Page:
Today’s opinion piece is by ‘Damian from Brighton”. Damian is a political influencer who runs a popular and lively left-wing Twitter account with 11,000 followers.

The case against Keir Starmer regarding his mandate, electability and trustworthiness.  

Keir Starmer was elected Labour leader on April 4th 2020. His supporters claim he has an overwhelming mandate, and are quick to cite his 56.2% vote share win as evidence of that, but the closer you look at the results the less credible that claim appears to be. 

Starmer spent more money on his #KeirForLeader campaign than any candidate has ever spent on any internal election in Labour’s history. Despite that advantage, and despite campaigning for several months, he won just 35% of the eligible vote. More people did not vote (300k) than voted for him. Mass disengagement from such a crucial election is deeply concerning. We will have to wait six months or so for accurate membership numbers to find out how many people have left and joined since Starmer became leader. 

The election results show that even with the backing of rich donors, the full support of the Labour right-wing and a friendly press, Starmer still struggles to reach outside his largely remain supporter bubble. To make matters worse, as the leadership hustings revealed to the public, Starmer is a pedestrian and uncharismatic performer. 

It is worth briefly mentioning Starmer’s political backstory. He was one of the 172 Labour MPs who took part in the 2016 coup against Jeremy Corbyn. It is my understanding that under British law people are not allowed to benefit from criminal or immoral acts. Keir Starmer is the party leader as a direct result of the coup against Corbyn, a coup which Starmer took part in. I believe that calls into question the legitimacy of his leadership, if not on legal grounds then certainly on moral ones.

On electability, Starmer tried to overturn the largest mandate in the history of our democracy. 

He rendered himself permanently unelectable by trying to cheat the 17.4 million people and 65% of constituencies which voted to leave the EU. 

Will those people vote for Labour while he is leader? If remain had won and Starmer was a Brexiteer and he had tried to overturn remain would those remainers vote for Starmer? No. 

Judging by the polls, his strategy of shifting right and junking the type of policies that won 12.9m votes in the hope of winning over Tory voters, while also retaining Labour ones, is clearly not working. Hilary Clinton’s 2016 presidential campaign is a case study in what happens when politicians act as if it’s their turn and take their voters for granted. The centrist orthodoxy that voters have nowhere else to go led to Donald Trump becoming President. Starmer is repeating that mistake by taking Labour voters for granted.  

Starmer is basically proposing Labour should form a coalition of voters ranging from socialists to right-wing Tories. When you write it down you can see how unfeasible and unstable that coalition would be. Not only is it too general an idea to be considered a strategy but by shifting right Starmer loses Labour votes and doesn’t win Tory ones.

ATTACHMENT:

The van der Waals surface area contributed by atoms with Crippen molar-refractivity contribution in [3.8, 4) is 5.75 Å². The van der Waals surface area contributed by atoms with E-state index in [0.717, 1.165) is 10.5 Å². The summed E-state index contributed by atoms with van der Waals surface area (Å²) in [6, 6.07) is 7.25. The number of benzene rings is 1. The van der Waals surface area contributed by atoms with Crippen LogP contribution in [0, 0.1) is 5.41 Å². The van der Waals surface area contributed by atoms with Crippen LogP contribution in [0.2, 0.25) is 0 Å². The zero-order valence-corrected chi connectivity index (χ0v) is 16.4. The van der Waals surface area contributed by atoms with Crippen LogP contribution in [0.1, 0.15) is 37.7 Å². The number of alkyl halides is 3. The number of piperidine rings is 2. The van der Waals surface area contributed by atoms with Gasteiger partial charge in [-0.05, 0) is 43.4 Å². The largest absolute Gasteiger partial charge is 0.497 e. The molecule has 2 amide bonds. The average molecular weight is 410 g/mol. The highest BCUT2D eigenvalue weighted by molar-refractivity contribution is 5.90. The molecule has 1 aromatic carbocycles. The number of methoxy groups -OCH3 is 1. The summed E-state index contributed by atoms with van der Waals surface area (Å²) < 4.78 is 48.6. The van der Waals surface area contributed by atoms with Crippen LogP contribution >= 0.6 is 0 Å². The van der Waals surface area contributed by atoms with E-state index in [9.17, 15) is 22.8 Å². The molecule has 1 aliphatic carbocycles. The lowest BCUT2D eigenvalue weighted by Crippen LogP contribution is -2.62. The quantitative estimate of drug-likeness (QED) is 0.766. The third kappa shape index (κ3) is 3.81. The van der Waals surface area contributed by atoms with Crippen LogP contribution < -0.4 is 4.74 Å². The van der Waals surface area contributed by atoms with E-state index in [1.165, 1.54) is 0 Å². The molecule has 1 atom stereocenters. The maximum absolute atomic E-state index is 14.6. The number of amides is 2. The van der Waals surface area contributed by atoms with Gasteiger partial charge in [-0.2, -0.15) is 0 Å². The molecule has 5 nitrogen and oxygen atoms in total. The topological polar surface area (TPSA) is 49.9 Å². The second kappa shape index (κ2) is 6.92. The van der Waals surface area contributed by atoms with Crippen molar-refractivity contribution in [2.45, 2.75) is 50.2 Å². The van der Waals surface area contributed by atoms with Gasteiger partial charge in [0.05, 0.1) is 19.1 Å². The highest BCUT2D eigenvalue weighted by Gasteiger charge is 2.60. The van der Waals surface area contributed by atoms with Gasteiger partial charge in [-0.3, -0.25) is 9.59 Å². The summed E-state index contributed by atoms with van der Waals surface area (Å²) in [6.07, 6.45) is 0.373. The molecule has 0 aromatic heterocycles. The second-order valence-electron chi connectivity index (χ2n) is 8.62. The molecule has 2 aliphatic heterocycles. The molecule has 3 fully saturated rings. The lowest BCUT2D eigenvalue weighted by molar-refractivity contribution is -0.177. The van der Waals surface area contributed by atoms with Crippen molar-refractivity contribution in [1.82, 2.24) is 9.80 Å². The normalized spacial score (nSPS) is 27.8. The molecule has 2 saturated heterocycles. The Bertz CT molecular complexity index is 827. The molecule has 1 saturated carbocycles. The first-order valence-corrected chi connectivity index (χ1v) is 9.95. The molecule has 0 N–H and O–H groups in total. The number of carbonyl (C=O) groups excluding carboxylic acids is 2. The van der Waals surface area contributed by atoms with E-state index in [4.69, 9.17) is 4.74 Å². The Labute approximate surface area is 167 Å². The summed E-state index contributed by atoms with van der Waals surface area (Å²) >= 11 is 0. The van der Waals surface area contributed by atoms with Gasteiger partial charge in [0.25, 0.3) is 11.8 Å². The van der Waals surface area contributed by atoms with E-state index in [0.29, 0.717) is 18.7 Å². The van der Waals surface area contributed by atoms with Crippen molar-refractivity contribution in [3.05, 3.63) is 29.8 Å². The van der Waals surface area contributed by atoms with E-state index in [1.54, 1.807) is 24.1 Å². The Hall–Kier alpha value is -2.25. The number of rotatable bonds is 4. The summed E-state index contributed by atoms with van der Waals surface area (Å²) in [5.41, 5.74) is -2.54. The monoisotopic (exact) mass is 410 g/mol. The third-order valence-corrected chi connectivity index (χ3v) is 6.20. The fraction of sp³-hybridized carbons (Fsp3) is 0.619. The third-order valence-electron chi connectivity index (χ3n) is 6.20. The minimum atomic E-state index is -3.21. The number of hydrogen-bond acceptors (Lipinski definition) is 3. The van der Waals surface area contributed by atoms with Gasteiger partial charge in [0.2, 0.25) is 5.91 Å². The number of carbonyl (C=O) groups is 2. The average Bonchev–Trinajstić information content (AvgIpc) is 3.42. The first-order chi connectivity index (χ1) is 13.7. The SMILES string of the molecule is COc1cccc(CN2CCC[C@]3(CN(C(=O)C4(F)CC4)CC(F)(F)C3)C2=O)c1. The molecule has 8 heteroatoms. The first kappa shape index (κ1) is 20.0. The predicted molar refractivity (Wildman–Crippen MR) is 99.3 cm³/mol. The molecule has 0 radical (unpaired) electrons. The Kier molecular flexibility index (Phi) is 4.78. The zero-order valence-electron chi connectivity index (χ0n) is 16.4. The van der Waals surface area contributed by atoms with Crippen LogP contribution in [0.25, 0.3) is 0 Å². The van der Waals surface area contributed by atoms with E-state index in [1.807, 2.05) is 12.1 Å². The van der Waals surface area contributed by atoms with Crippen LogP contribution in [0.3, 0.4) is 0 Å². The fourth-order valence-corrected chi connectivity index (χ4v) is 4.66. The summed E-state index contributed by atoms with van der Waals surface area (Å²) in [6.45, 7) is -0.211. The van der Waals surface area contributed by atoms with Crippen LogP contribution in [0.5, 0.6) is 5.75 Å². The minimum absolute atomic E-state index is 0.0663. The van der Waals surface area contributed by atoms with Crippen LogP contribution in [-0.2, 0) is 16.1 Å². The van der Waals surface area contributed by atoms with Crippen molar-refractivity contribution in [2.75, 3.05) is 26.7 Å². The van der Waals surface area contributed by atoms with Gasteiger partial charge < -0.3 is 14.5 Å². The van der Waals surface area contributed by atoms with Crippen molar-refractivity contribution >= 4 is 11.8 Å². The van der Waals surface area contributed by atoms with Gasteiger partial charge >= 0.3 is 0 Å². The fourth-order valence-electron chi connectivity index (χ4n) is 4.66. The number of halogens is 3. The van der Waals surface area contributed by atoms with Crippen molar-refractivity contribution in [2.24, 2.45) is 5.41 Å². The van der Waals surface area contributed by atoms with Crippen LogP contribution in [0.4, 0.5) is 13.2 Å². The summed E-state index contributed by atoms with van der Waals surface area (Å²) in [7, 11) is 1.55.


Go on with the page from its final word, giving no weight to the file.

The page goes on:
He is leading Labour in completely the wrong direction. 

The final part of the case against him concerns trust. I predict the Tories will campaign on the theme of trust at the next general election. They will say we told you we would get Brexit done and we did. Starmer said he would deliver Brexit but went back on his word. They will say government is a matter of trust and Starmer has proved he can’t be trusted.  

The problem is, it is all true. Remainers who refused to respect the referendum foolishly cast Boris Johnson as the defender of democracy. Starmer was the driving force behind holding a second referendum with remain on the ballot. That policy handed 52 Labour leave seats to the Tories and lost Labour the 2019 general election. Starmer is closely associated with remain and with Labour breaking its word on Brexit and the Tories will not let people forget about it, you can be sure of that.

Trust is important between members and leaders of all organisations. Starmer didn’t disclose his donors to members until after they had voted and he has already reneged on commitments he made just four months ago. Is his word his bond? Is Starmer upfront and trustworthy? It is not looking very good so far, is it? 

These considerations and others lead me to believe that Labour cannot win power with Keir Starmer as leader. Current polling supports that conclusion. Labour is behind the worst Tory government in living memory by up to 10 points in some polls. If he can’t get us ahead now, he never will.  

Keir Starmer needs to be replaced for Labour to win power. We should be thinking about succession planning and talking about who would form the best leadership team to take Labour into the next general election and into government. 

I want a Labour government. 

Starmer is unelectable. That is the paradox which must be addressed and resolved by Labour members and supporters if we want the party to win the next general election.  

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Editor note: Over the last few weeks, we have has a wealth of articles which are scrutinising the leadership of Keir Starmer. If any supporters of Kier Starmer would like to have their opinion aired then our door is open! We are always looking for political influencers who want a platform to air their views. If you would like to submit something to Voice Britannia, please contact us at